Best Home Loans: Refinancing
Average interest rates for years 1 + 2 + conversion fee
|For comparision||HDB Loan||2.60||N/A|
Best refinancing strategy
(i) Most banks charge an early repayment penalty of 1.5 per cent for repayment of the loan within the penalty period, which is 2 years for variable-rate loans and 3 years for fixed-rate loans. There is also a 0.4 per cent legal subsidy clawback for loan repayment within the first 3 years.
(ii) Two refinancing strategies work well. The first is to wait until the end of year 2 then switch to another bank. That way, you will avoid the 1.5 per cent penalty. You must, however, pay the 0.4 per cent legal subsidy clawback. The ave. rates shown in the table are calculated as follows: ((Interest rates in years 1 + 2 + the legal subsidy clawback)/2).
(iii) The second strategy which works even better is to refinance at the same bank. It is often called "converting" your home loan instead of "refinancing" it. At the end of year 2, your rates are set to rise again in year 3. Then, it is best to go to your bank and say, "I do not wish to pay your year 3 interest rates. I prefer to go back to paying year 1 rates so I would like to refinance my home loan." Surprisingly, the bank will not oppose this. They know if they do not agree, you will take your business to another bank.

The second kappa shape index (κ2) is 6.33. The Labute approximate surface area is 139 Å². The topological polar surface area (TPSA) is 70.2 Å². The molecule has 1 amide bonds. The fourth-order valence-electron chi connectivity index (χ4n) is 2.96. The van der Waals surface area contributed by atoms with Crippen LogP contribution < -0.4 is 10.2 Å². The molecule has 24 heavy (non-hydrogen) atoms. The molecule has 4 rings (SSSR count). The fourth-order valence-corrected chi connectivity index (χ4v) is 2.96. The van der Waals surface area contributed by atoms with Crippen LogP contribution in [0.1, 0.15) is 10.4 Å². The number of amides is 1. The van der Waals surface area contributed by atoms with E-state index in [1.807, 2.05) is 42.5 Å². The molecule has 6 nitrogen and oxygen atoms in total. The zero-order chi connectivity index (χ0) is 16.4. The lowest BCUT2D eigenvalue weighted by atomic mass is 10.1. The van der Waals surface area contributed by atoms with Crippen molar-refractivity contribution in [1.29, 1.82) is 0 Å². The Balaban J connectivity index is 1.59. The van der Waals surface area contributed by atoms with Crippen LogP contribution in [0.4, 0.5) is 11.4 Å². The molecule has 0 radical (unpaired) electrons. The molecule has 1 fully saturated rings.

(iv) The cost of refinancing at the same bank is usually $500 but a few banks charge $800. It is called "a conversion" or "re-pricing" fee. It is "negotiable" which means with a little effort, you may be able to get your bank to waive it. Also, you should not pay the legal subsidy clawback of 0.4 per cent. Since you are staying with the same bank, there is no justification for the bank to charge it. (If you move to another bank, however, you will probably be required to pay a new set of legal fees.)
(v) For a $200,000 loan, an $800 conversion fee is exactly 0.4 per cent. For larger loans, the $800 is slightly less than 0.4 per cent. For smaller loans, it is slightly more.
(vi) The table above shows the average interest rate for 2 years plus 0.4 per cent -- (which is the legal subsidy clawback or the conversion fee, both which come to about 0.4 per cent).
The formula is (the interest rates for year 1 + year 2 + 0.4) / 2. Using Standard Chartered HDB loan as an example, the numbers are (2.75 + 3.25 + 0.4)/2 = 3.2 per cent.
Refinancing does not result in huge savings but it is worth it since the refinancing rates are lower than the alternative of paying the year 3 interest rates. On average, the savings is about 0.3 per cent. It means the savings is $750 per year for each $250K borrowed. For a $500K loan, the savings would be $1,500 per year.
HDB's rates are cheapest
HDB's 2.6 per cent concessionary rate loans are cheaper than any bank rates. They also have these 4 advantages:
a. HDB is considered to be more helpful should you hit on hard times and default on your home loan.
b. HDB adjusts interest rates slowly. This is helpful when rates are rising, as they are now.
c. HDB loans give flexibility. It is easy to take an HDB loan then switch to a bank loan. But you cannot take a bank loan and later refinance it with an HDB concessionary rate loan.
d. CPF rules require that bank borrowers pay 5 per cent of an HDB flat's purchase price in cash (from Jan 1, 2006). HDB loans do not have this cash requirement.
Best Home Loans: Private
Best Home Loans: HDB